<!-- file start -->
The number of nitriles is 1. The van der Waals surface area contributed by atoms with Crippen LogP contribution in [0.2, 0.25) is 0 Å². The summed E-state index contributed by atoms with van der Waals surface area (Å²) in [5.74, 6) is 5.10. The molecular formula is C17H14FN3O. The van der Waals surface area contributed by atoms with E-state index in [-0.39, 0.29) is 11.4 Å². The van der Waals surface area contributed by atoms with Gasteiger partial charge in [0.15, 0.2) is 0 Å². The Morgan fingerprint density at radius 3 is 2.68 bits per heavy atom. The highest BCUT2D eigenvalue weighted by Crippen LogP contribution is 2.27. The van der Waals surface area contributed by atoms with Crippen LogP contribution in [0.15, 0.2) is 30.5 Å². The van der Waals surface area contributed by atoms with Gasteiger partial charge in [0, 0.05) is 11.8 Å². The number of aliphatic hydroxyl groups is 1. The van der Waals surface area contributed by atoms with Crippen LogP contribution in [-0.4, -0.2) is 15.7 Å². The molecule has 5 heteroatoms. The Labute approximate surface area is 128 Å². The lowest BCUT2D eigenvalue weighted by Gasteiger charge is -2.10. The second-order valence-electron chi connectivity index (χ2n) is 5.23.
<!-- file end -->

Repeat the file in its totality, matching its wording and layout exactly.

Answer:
The number of nitriles is 1. The van der Waals surface area contributed by atoms with Crippen LogP contribution in [0.2, 0.25) is 0 Å². The summed E-state index contributed by atoms with van der Waals surface area (Å²) in [5.74, 6) is 5.10. The molecular formula is C17H14FN3O. The van der Waals surface area contributed by atoms with E-state index in [-0.39, 0.29) is 11.4 Å². The van der Waals surface area contributed by atoms with Gasteiger partial charge in [0.15, 0.2) is 0 Å². The Morgan fingerprint density at radius 3 is 2.68 bits per heavy atom. The highest BCUT2D eigenvalue weighted by Crippen LogP contribution is 2.27. The van der Waals surface area contributed by atoms with Crippen LogP contribution in [0.15, 0.2) is 30.5 Å². The van der Waals surface area contributed by atoms with Gasteiger partial charge in [0, 0.05) is 11.8 Å². The number of aliphatic hydroxyl groups is 1. The van der Waals surface area contributed by atoms with Crippen LogP contribution in [-0.4, -0.2) is 15.7 Å². The molecule has 5 heteroatoms. The Labute approximate surface area is 128 Å². The lowest BCUT2D eigenvalue weighted by Gasteiger charge is -2.10. The second-order valence-electron chi connectivity index (χ2n) is 5.23.